I’m thinking about trash.
I’ve just come in from the garden. It’s a little empty lot, that was once full of nothing but trash. Tires and broken windows and rubble and plastic. 15 years ago, I cleaned it out and filled it with sunflowers with some local kids. Now, 15 years later, it’s got roses and lilacs, tulips and lilies… and an awful lot of trash. Deep rooted trash. Bottlecaps. Condoms. Batteries. Glass. Plastic wrappers from ice-pops. Plastic bags of potato chips. Where does it all come from?
So, like a baleen whale combing the sea-water for krill, I am just scooping up and devouring all of the topsoil and running it through screens, separating rubble and gravel, from roots, from plastic and other trash.
The new issue of The New Inquiry is about trash.
In a real, material sense, capitalism doesn’t produce goods nearly so much as it produces trash.
Images of this garbage system’s extremes proliferate: children’s fingers picking through electronic waste in search of rare earth, an oceanic plastic-bag gyre five miles wide, a bulldozer reducing a slum into rubble, a lake of excreted industrial chemicals transforming acre upon acre into black sludge. The circulation and consumption of these images—as well as the outrage they are designed to create—are themselves the products of generalized disposability and obsolescence.
But if this points to one of capitalism’s great innovations—that waste creation is not only an acceptable but a desirable method of profit production—capital’s defenders have always pretended exactly the opposite, extolling efficiency and precision, telling the poor “waste not, want not.” The capitalist world is built on a giant mound of garbage… –
“The circulation and consumption of these images…” leads me inevitably to think about these fairs. Last week in NYC, it was Frieze and NADA (and there were two more!)
They’re such an exciting cancer, aren’t they? Full of cash, cosmetics, gloss… but also producing so much CO2 and garbage, with their shipping containers, FedEx boxes, flights, bars. I spent barely 10 minutes at the outdoor bar of NADA and was amazed by the dancing of the army of fat janitors collecting trash non-stop from the table-tops of the skinny people. (Tangent for another post: Has racism been replaced by sizeism?)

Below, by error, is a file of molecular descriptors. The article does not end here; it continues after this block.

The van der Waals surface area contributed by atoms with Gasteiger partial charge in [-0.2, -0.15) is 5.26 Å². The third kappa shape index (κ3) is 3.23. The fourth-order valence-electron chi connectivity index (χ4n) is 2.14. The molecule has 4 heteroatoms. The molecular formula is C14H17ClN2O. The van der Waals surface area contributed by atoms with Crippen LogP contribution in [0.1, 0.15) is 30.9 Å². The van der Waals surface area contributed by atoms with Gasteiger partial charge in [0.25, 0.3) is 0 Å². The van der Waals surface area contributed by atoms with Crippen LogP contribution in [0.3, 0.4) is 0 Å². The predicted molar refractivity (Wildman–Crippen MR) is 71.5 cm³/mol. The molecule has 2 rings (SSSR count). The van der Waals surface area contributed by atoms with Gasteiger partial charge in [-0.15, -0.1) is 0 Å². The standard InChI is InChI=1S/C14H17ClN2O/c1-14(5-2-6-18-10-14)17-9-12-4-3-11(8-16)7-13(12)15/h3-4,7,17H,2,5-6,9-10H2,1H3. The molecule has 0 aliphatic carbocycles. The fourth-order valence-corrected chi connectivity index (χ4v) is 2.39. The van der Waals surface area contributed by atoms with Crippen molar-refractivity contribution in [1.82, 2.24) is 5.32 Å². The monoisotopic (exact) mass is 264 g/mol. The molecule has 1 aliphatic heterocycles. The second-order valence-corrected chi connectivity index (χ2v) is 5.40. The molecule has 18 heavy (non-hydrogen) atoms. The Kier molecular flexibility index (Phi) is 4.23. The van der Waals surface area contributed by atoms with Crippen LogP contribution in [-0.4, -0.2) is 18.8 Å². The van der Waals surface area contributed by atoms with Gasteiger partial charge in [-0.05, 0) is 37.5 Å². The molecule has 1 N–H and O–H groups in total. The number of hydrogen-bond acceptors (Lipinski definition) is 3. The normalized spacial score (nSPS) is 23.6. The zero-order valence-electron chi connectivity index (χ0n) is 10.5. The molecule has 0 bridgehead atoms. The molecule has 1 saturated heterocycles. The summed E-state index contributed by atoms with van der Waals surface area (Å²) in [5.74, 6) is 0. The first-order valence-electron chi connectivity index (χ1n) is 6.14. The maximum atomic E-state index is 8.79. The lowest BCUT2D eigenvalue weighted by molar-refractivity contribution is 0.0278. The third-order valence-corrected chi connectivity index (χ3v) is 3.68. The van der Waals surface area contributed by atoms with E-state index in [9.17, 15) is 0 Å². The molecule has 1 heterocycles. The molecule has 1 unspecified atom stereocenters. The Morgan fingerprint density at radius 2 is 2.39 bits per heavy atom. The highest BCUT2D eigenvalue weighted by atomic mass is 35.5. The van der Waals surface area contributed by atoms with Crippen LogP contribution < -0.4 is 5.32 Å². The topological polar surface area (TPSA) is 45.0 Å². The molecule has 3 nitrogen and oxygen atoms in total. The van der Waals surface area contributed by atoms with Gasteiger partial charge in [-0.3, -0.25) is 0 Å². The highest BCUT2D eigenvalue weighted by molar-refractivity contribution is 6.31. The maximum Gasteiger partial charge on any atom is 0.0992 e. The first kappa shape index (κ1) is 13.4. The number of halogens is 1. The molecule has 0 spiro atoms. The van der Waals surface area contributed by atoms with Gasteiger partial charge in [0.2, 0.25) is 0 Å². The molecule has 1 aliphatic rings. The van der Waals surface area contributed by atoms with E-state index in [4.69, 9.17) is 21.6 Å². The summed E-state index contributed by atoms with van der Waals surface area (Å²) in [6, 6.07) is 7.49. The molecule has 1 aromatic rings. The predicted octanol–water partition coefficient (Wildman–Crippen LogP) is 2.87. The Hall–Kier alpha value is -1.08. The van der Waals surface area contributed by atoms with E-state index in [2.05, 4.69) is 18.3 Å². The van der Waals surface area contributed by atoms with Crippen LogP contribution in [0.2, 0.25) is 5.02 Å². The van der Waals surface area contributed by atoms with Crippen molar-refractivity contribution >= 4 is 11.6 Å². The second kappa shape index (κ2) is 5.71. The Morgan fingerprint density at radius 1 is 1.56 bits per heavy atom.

Jamie Sterns, a columnist for Art News, described the Art Fairs this week as “slaughterhouses“:
Why do I think art fairs are slaughterhouses? Because they are holding pens in which art gets chopped and bought. There is a dehumanizing functionality to it. The processes, the product, and the roles played by each participant have the air of necessity, making the larger horror of it rationalized and/or hidden. How is this so?
You’ll have to read his article to get the rest of his description. But let’s agree that, like slaughterhouses, Art Fairs produce a great deal of waste, to be rendered or dumped. If we can agree on that, I wonder: Do we need this Global Art thing, anymore? I’m not talking about the glitz and the glamor. It’s shameful, to be sure, and an expression of the growing rifts between the 1% and everyone else… but hey, I enjoy it as much as every other broke artist or writer who loves an open bar. No, you know I love that stuff. No one needs it, but what has art got to do with need?
But, I’m talking about the carbon. The plastic and the Co2. The flights. The speed. The shipping containers. Does anyone even want it? Can our planet really afford it? Doesn’t the climate crisis demand a new dematerialization of the object of art? (Hand in hand with a renewal of artistic traditions of city building, architecture, memorial, placemaking? That’s for another blog post.)
I found one such solvent, right there in the heart of NADA, eroding the walls of the other booths. It was called Daata Editions.
Daata Editions Trailer 2 from Daata Editions on Vimeo.
Daata Editions is an online platform for the sale of artist commissioned video, sound and web art editions. This new and innovative way to collect art is designed specifically to be a native platform to a new generation of artists who are working with moving image and sound.
They have sidestepped (or avoided) what I call “the Container Problem” of sound art and there is no thing that they need to valorize in order to make an exchange. What they sell is a data file, along with a certification that holds some real and fictional rights for public presentation or transfer of the work. It’s very interesting to me, and reminds me of our conversation back in Helsinki when we first met about the importance of new models of patronage for sound art, or what I referred to then as “many kinds of sunlight.” (I’ll try to dig that up and post to the blog.)
Check em out! I would love to know what you think.
very best wishes
18 May 2015
Albany, New York
ps: On other notes, and thinking of other, slower and more intimate and intense models of world travel, our friend Jodi, who I also met on that first trip to Helsinki back in 2004, is working on a memoir called I’ve heard the Bridges Singing. It’ll be an ebook. No added weight.
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